Identification of Amur Tigers by Unique Skin Patterns

PURPOSE: To automate the census of Amur tigers

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Background and Objectives

The population of Amur tigers has decreased 25-fold over the past hundred years. Since 1947, these animals have been taken under the protection of the world community and the states they inhabit. Currently, 95% of the entire population lives in the Russian Far East. In 2013, on the initiative of Russian President Vladimir Putin, the Amur Tiger Independent Non-Profit Organization was created. The INPO is engaged in research and conservation of a wild stock of the predators listed in the Red Book of Russia. In 2017, the director of the INPO proposed to automate the process of recognizing the animals.

Objectives:

Works Completed

Upon some researches conducted, we have proposed the following algorithms for animal identification:

1. By stripes on the animal body

This method is based on the natural feature of the tiger: transverse black stripes on a yellow-brown coat form a complex pattern. This skin pattern is unique for each predator. There are no two tigers with the same pattern in nature. For identification, we used our AFIS algorithms: we encoded nine images of tigers’ sides sent by the INPO’s staff, and six images taken from the Internet. As a result, the system correctly identified each animal.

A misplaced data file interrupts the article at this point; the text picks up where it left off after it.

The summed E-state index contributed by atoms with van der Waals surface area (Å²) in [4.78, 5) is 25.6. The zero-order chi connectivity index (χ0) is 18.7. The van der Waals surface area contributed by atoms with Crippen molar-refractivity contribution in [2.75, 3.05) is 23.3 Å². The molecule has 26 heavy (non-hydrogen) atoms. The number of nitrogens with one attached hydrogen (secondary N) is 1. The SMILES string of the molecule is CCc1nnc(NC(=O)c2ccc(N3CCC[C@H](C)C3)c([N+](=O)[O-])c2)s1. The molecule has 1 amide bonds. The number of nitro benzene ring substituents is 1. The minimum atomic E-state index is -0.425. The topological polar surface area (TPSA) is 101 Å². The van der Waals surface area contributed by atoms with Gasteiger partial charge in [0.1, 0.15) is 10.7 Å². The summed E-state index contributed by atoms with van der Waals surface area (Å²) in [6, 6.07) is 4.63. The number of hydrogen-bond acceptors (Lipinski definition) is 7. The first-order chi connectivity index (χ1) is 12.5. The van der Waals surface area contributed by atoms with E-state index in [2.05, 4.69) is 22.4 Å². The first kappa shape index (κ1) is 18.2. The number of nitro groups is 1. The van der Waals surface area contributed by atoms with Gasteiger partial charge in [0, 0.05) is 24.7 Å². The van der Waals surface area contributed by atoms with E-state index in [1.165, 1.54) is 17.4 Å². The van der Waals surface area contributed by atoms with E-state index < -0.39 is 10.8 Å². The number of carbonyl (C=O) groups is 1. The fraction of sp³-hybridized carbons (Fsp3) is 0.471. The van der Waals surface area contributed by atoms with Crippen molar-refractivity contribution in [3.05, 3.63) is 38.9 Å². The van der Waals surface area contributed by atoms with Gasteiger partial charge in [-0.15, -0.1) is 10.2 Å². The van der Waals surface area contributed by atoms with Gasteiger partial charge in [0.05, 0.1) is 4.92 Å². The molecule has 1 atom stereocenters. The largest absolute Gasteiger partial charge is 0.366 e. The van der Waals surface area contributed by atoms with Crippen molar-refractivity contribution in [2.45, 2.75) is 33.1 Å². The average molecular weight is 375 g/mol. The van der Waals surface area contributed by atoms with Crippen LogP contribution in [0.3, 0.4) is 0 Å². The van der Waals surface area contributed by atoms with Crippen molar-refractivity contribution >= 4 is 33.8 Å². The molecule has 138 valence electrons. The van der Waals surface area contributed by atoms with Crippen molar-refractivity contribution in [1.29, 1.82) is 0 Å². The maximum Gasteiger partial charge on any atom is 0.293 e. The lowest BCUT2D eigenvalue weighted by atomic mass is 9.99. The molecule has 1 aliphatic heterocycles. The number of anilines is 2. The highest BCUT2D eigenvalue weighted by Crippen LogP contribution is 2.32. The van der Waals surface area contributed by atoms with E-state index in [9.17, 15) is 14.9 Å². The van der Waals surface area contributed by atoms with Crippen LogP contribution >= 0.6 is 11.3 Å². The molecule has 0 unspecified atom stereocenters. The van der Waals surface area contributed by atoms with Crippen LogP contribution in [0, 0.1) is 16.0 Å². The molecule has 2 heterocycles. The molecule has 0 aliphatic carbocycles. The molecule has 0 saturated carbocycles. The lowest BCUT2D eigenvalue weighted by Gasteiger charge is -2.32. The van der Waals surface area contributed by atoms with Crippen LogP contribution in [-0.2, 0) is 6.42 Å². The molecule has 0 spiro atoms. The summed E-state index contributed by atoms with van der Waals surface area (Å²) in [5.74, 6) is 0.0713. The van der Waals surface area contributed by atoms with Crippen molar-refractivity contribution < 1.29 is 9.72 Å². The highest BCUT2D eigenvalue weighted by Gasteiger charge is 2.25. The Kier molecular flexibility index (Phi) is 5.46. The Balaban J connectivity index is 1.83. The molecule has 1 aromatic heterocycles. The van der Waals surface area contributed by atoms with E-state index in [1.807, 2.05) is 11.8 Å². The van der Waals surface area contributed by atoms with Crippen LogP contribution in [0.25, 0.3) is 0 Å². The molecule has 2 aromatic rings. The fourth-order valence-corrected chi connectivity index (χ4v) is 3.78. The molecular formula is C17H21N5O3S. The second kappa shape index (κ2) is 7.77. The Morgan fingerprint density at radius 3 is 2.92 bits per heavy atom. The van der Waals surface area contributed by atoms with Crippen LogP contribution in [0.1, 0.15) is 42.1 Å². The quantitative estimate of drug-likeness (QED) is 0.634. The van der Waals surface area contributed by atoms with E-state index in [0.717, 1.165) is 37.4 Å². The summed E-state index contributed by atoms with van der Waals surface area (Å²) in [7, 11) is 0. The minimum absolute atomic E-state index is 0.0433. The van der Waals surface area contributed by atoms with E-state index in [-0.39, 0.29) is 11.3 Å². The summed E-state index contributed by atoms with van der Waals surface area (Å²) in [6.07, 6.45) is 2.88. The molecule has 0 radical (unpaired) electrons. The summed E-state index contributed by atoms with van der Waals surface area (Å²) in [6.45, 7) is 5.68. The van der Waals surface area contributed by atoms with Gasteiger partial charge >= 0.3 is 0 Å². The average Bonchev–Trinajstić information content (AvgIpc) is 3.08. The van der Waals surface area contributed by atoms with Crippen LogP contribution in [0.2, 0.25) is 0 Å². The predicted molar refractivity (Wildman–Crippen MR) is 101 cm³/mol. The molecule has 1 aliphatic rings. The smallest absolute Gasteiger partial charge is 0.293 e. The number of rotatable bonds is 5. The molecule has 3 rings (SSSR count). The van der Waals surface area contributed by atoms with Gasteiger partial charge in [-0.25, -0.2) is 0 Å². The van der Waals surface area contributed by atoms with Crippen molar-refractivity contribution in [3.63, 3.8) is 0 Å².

2. By the exterior of the tiger’s head

The second method is based on full-face images of tigers’ heads. 61 photos were submitted in our POLYFACE system: some of them captured with trap cameras, and some taken from the Internet. Upon locating the centers of the pupils manually, all the images of tigers’ heads were successfully encoded and searched.

Products Used

Results and Effect

The conducted researches have shown that, after refinement, our algorithms can be effectively used to create a multibiometric system for automated census and identification of a population of tigers. Using the system, operators will be able:

1. To keep records of tigers, to enter photo information both when registering tigers and when receiving tigers’ photos from trap cameras.

2. To identify tigers by unique skin patterns (their fragments) and by the exterior of tigers’ heads.

3. To obtain information, for example, about migration of a certain tiger in a certain period of a year (years), to locate its natural habitat, neighborhood with other tigers, behaviour, etc.

This system can be a great help for scientists and specialists in the field of studying the Amur tiger. A huge amount of data can be processed at minimal time and human costs: one or two operators are enough to perform the work. The project is ready to be implemented.

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